- Co- hyponms or co-ordinates: other items that are the 'same kind of thing';red, blue, green and brown are co-ordinates.

- Superordinates; general concepts that 'cover' specific items; animal is thesuperordinate of dog, lion, mouse.

- Translation: words or expressions in the learners' mother tongue that are(more or less) equivalent in meaning to the item being taught.

Besides these, there are other, perhaps looser, ways of associating meaning thatare useful in teaching. You can, for instance, relate parts to a whole (therelationship between arm and body}; or associate items that are part of the samereal-world context (tractor, farmer, milking and irrigate are all associated with'agriculture).(Ur, 1996: 61)

6. Word formation

Vocabulary items, whether one-word or multi-word, can often be broken downinto their component 'bits'. Exactly how these bits are put together is anotherpiece of useful information - perhaps mainly for more advanced learners.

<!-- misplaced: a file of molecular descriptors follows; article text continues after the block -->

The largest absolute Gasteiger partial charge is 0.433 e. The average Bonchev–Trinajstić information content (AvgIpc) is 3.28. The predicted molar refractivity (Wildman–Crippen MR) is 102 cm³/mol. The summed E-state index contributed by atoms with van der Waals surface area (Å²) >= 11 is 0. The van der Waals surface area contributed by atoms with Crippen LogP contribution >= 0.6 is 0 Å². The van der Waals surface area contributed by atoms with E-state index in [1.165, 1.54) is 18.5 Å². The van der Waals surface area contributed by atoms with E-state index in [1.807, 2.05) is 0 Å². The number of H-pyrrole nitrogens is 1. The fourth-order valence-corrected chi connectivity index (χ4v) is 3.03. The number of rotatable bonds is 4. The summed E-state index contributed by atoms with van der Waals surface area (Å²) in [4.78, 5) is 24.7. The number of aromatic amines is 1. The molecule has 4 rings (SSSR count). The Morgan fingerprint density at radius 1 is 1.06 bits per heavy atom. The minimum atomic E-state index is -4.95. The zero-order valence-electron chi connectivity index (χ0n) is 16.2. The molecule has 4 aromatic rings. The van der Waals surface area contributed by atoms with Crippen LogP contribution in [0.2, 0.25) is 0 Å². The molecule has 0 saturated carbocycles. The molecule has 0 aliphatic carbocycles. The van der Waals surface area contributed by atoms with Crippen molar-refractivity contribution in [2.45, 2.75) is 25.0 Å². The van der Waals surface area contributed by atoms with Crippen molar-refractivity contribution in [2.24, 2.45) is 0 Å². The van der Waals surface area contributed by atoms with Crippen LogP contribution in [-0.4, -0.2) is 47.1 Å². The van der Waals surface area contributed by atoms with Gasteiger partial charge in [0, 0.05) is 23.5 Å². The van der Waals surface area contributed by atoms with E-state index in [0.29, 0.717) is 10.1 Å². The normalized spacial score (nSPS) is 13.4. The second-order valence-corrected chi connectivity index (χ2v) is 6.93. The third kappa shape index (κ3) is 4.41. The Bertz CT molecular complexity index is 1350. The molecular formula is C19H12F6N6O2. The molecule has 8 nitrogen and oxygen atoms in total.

For teaching the common prefixes and suffixes: for example, iflearners know the meaning of sub-, un- and -able, this will help them guess themeanings of words like substandard, ungrateful and untranslatable. Theyshould, however, be warned that in many common words the affixes no longerhave any obvious connection with their root meaning (for example, subject,comfortable). New combinations using prefixes are not unusual, and the readeror hearer would be expected to gather their meaning from an understanding oftheir components (ultra-modern, super-hero).

Another way vocabulary items are built is by combining two words (twonouns, or a gerund and a noun, or a noun and a verb) to make one item: a singlecompound word, or two separate, sometimes hyphenated words (bookcase,follow-up, swimming pool). Again, new coinages using this kind ofcombination are very common.(Ur, 1996: 62)


Ur, P. A Course in Language Teaching: Practice and theory.” UK: Cambridge University Press, 1996

Harmer, J.The Practice of English Language Teaching.” New York: Longman Publishing, 1991

Harmer, J.The Practice of English Language Teaching” (3rd ed.). New York: Longman Publishing, 2001

Harmer, J. The Practice of English Language Teaching (4thed.)”. New York: Longman Publishing, 2007

Harmer, J. How to Teach English (New ed.)”. Oxford: Pearson/Longman,2007